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Wednesday, April 24, 2013

What I'm Using Instead of Google Reader

Posted by on Wed, Apr 24, 2013 at 7:50 AM

A little over a month ago, Google announced that they were killing their RSS feed service, Google Reader. In the time since that happened, I've tried a number of Google Reader alternatives. I tried a few software-side readers like Vienna, but they were too slow and lacked the instantaneous refreshes of a web-based reader. I use Flipboard and Zite for leisure reading, but the magazine-like layouts aren't ideal for heavy web consumption, where I need the newest information first. It seems that Feedly is the most popular of the Google Reader replacements to date, but again, it lacks a certain seriousness. I can't absorb as much information in a single glance with Feedly that I'd like.

So I've basically got my options narrowed down to two choices: I like The Old Reader because it looks exactly like Google Reader did back when Google Reader was at its best. But I've found it to be occasionally unreliable. I attribute a lot of those problems—outages and periods when the Reader doesn't update very often at all—to lots of Google users checking out their remaining options. But I need my reader to work whenever I'm at work.

So for the most part, I've been using NewsBlur. I paid for an account—$24 for a year, and I consider $2 a month to be a steal for how much I use an RSS reader—and it's been totally reliable since then. It lets me view the whole of one story while still keeping an eye on all the unread stories beneath the one I'm looking at, it's been lightning-fast for several weeks now, and it constantly updates. I haven't messed around with the social features, for the most part (I never much used Google Reader's social features, either), but it's the most reliable, Google Reader-like experience I've seen. I'm curious to see what Digg comes up with, but right now some of the dust from Google announcement has settled, and I'm perfectly content to work with NewsBlur every day.


Comments (21) RSS

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Thank you for the recommend. I tried all the free alternatives I could find and didn't like any of them, including The Old Reader and Feedly. I'm ready to try paid options, including NewsBlur and Rivered. And they cost way less than I'd be willing to pay to keep my Google Reader. Thanks again for your research.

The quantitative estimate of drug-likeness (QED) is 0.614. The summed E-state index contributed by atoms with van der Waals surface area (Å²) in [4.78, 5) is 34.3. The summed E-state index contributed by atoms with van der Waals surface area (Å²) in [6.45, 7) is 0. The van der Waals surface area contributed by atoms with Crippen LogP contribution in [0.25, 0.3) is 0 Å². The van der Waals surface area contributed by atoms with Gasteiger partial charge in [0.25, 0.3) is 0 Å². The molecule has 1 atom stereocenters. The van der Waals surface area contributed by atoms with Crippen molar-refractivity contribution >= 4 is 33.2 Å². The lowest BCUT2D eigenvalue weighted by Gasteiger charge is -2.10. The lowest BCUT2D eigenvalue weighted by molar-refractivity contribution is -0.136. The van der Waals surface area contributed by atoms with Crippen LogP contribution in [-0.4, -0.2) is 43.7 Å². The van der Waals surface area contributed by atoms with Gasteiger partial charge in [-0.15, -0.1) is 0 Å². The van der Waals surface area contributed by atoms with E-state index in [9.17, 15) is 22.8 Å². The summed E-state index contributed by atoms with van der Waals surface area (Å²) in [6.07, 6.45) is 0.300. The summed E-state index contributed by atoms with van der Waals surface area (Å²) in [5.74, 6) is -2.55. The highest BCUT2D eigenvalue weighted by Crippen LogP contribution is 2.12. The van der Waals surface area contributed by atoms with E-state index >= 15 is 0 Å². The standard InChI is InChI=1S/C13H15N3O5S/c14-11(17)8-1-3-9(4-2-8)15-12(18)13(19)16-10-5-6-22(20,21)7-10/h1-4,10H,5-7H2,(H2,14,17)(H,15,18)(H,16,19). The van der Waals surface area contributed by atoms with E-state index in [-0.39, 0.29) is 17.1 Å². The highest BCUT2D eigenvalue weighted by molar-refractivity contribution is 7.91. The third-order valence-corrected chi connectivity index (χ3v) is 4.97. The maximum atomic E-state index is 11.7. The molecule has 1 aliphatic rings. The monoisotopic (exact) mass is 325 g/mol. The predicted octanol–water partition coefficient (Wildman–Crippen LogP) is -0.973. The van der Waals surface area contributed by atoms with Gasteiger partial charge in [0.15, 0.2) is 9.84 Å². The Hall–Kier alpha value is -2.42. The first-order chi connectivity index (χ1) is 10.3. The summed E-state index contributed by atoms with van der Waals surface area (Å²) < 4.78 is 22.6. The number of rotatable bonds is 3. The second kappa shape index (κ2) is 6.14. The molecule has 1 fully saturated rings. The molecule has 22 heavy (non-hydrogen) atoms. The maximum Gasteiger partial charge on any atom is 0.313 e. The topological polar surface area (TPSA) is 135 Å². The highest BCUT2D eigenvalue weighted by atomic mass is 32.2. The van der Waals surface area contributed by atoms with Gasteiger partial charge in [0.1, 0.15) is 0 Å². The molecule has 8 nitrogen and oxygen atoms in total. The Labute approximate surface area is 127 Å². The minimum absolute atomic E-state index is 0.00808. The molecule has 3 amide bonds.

Posted by Becky P. on May 7, 2013 at 2:58 PM · Report this
I've used the built in Opera reader for years. Gets a little slow and flaky when it gets stuffed then the searches for old feeds goes slow. Interface is easy.
Posted by rokrie on April 25, 2013 at 6:58 AM · Report this
Chip 19
I'm saddest about losing the ninjas that pop out of Reader when you put in the Konami code.
Posted by Chip on April 24, 2013 at 11:52 AM · Report this
bearseatbeats 18
Maybe try the Pulse app for mobile and I've been using it for a while and quite like it, though it's definitely a bit different than Reader.
Posted by bearseatbeats on April 24, 2013 at 11:47 AM · Report this
MacCrocodile 17
@16 - I've been noticing that, too. Overall, there's a general slowness and inconsistency that disappoints me, and I hope it improves when everything settles down and they get their shit together.
Posted by MacCrocodile on April 24, 2013 at 11:39 AM · Report this
Fwiw, the Stranger rss feed often does not update properly in Old Reader.
Posted by j-lon on April 24, 2013 at 11:04 AM · Report this
I've been using NetVibes. They have a reader mode (the default is a widget mode, which I don't like) that changes the layout to the same as Google Reader. Updates seem just as timely. Haven't tried it on a tablet or my phone yet though... I would like some sort of phone app, but since I very rarely read my feeds on my phone, it's not a big deal.

I tried Feedly but didn't like the magazine layout. I've heard there are ways to change it, but at the time I wasn't' going to search out how to do it. NetVibes was quick and easy, so I'm going with that for now.